Cup of Joe – January 9, 2023

“Senior White House officials are planning to counter an expected onslaught of oversight by Republican lawmakers by working with the GOP behind the scenes on bipartisan bills as Biden gears up for a reelection bid he has said he intends to wage,” the Washington Post reports.

“The strategy also involves moving aggressively to implement and publicly celebrate pieces of the multi-trillion-dollar rush of legislation already passed over the past two years, providing a counterweight to GOP moves to probe missteps and controversies from the same period.”

Rep. Scott Perry (R-PA), chairman of the Freedom Caucus, said his group’s support for Speaker Kevin McCarthy is contingent on the terms of their agreement holding up, NBC News reports.

Said Perry: “If the framework blows up, I’m out.”

Newt Gingrich said the Republican party is contending with a band of “deranged disrupters” in the House, a cadre of “Biden Republicans” enabling the president in the Senate and “a grassroots base that wants anger,” Politico reports.

“There’s no deal you can make with Gaetz. He’s essentially bringing ‘Lord of the Flies’ to the House of Representatives.”— Newt Gingrich, quoted by the New York Times.

New York Times: “The speaker, on behalf of the majority, controls the House floor. The main tool for doing so is the Rules Committee, which sets the terms of legislative debate, including which bills can be considered, for how long and — crucially — what amendments may be offered and by whom.”

“As part of Mr. McCarthy’s compromise with the dissidents, he agreed to allow the ultraconservative wing of the party approval power over a third of the Republican members of the panel. In effect, that would give the faction the ability to block any legislation it did not like from the floor, by banding together with Democrats on the panel who are all but certain to oppose most Republican bills.”

“They could also insist on amendments to gut or otherwise stymie legislation they do not like, effectively rigging the process to make it more difficult to pass. That could be particularly dangerous for spending bills and any legislation to raise the federal debt limit.”

Rolling Stone: “The 20 or so Republicans who have opposed Kevin McCarthy’s bid for the speakership — and thus prevented the House of Representatives from swearing in its members and beginning its business — have claimed they’re doing so in the name of draining the swamp. They’ve put forth no viable alternative, nor have they been swayed by any of the concessions McCarthy had made in an effort to woo them. They have, however, received plenty of press for their efforts.”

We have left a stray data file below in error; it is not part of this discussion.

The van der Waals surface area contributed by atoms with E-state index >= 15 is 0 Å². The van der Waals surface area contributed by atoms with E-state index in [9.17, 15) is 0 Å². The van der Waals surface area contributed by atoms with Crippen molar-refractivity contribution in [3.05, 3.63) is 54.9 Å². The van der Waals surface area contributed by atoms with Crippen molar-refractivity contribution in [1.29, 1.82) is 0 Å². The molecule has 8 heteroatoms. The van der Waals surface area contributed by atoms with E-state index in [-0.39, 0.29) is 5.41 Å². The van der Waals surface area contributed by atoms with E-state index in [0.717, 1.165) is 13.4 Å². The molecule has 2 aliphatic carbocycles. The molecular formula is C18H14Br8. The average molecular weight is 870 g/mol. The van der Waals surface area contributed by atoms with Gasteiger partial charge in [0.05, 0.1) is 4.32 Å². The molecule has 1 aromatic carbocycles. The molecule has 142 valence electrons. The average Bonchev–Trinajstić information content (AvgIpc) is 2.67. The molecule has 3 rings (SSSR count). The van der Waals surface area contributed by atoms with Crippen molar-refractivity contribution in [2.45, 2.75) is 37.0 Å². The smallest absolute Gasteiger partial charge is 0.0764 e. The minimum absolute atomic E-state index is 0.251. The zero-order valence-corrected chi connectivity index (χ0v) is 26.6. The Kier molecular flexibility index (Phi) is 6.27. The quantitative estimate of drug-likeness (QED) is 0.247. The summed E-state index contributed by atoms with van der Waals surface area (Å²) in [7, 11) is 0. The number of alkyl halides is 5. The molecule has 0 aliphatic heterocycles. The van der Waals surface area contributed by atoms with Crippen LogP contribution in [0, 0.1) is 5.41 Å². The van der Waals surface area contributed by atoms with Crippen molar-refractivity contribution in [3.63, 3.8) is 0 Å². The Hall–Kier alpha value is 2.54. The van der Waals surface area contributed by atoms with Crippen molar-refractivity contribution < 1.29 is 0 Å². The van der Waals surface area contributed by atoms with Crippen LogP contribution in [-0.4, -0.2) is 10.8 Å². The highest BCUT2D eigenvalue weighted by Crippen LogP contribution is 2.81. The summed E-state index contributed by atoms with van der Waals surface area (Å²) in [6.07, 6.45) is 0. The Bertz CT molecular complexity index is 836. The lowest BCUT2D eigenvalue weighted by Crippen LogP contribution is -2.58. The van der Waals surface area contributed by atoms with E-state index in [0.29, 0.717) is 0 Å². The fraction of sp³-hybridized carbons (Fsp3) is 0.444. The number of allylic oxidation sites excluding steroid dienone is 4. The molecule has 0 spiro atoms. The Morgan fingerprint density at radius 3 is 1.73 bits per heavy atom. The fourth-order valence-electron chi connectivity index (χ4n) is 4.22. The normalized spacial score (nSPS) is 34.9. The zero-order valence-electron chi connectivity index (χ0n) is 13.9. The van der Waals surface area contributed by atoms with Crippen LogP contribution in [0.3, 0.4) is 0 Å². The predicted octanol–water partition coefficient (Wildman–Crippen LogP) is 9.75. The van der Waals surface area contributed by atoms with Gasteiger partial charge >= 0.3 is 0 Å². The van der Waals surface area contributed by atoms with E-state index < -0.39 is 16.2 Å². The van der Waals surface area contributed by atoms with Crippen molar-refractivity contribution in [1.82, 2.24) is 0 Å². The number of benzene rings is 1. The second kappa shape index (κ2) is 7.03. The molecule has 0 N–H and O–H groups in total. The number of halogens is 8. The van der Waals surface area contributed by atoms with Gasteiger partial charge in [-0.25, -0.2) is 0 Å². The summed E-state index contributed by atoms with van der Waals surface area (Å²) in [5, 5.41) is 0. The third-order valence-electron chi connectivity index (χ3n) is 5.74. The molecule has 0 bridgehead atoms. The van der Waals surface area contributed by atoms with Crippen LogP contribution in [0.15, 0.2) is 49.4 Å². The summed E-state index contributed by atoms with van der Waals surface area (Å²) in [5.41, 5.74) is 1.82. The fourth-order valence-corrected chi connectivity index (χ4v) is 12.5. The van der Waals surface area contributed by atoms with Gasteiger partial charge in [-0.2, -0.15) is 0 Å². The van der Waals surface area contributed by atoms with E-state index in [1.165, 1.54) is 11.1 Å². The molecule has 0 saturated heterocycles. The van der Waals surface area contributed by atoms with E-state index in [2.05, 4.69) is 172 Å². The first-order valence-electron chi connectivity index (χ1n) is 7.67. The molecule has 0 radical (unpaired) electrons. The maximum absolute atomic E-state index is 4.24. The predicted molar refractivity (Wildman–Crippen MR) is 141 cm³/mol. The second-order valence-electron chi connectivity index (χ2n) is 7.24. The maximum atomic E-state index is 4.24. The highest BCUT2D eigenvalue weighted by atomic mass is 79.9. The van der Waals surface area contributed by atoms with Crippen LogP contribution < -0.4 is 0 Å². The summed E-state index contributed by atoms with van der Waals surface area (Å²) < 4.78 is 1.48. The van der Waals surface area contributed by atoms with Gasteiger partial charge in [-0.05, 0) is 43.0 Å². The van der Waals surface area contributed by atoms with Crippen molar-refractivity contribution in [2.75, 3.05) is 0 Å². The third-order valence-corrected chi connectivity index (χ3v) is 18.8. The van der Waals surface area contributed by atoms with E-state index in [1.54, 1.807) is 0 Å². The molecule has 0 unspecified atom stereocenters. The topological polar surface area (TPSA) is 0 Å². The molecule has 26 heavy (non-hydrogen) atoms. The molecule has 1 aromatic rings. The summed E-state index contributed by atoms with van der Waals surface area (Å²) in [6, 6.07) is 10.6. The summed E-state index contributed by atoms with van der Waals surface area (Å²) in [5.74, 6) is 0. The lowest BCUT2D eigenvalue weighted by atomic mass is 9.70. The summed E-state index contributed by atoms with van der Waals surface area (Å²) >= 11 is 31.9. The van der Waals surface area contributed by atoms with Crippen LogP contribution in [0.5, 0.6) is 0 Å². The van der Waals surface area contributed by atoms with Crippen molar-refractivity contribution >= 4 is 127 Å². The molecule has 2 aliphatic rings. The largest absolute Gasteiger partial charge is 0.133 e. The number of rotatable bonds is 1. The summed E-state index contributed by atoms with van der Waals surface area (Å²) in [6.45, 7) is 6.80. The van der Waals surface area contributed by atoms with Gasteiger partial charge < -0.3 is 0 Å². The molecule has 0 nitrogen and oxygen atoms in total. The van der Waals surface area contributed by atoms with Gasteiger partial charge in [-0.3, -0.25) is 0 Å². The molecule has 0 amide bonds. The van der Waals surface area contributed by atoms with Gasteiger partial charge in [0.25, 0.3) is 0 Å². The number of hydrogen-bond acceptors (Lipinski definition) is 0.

Reps. Andy Biggs (R-AZ) and Matt Gaetz (R-FL), two of the staunchest opponents of McCarthy’s bid for the speakership, are now trying to cash in on all the attention.”

House Republicans are set to steer the country toward a series of fiscal showdowns as they look to force the White House to agree to massive spending cuts, threatening a return to the political brinkmanship that once nearly crippled the economy and almost plunged the U.S. government into default,” the Washington Post reports.

“The prospect for a catastrophe rose dramatically after conservatives brokered a deal with Rep. Kevin McCarthy (R-Calif.) that clinched his election as the speaker of the House early Saturday. To put an end to days of raucous debate, party lawmakers said they agreed to drive a hard line in upcoming budget talks, potentially including demands for significant changes to Social Security and Medicare.”

Six journalists in South Sudan have been detained over the circulation of footage showing President Salva Kiir appearing to wet himself at an official event,” CNN reports.

The Biden administration expanded its use of a Trump-era Covid-19 immigration policy to immediately turn away migrants from Cuba, Haiti, Nicaragua, and Venezuela crossing the border from Mexico illegally to claim asylum. As part of the new immigration rules, the Biden administration will allow up to 30,000 migrants from Cuba, Haiti, Nicaragua, and Venezuela to legally apply for entry each month, as long as a U.S. sponsor applies for them first. “The failure to pass and fund this comprehensive plan has increased the challenges that we’re seeing at the Southwest border,” Biden said. “The Republicans haven’t been serious about this at all.” Last month, the Supreme Court allowed Title 42 to remain in effect while a legal challenge by 19 Republican state attorneys general played out. In November, a federal judge ruled that Title 42 was unlawful, and scheduled the policy to expire on Dec. 21. (NBC News / New York Times / NPR / Washington Post / Bloomberg / Wall Street Journal / CNN)

About 204,000 people applied for first-time unemployment benefits last week – down from the previous week’s total by 19,000 and below the pre-pandemic weekly average of 218,000. Companies, meanwhile, added 235,000 jobs in December – well above economists’ expectations of 150,000 and the 127,000 reported for November. (CNN / CNBC / Wall Street Journal)

The Federal Reserve said it expects interest rates to remain high for “some time” as it tries to bring down inflation.Officials warned of “an unwarranted easing in financial conditions, especially if driven by a misperception by the public of the committee’s reaction function, would complicate the committee’s effort to restore price stability” – meaning market rallies threaten to hinder their ability to bring inflation down to their 2% target. Starting from near zero in March, the Fed raised interest rates to a target range of 4.25% to 4.5%, its highest level in 15 years. Officials project that rates will rise to a level above 5% in 2023 and hold it there until some time in 2024. No officials said they expected to cut rates in 2023. (New York Times / CNBC / Wall Street Journal / Bloomberg)

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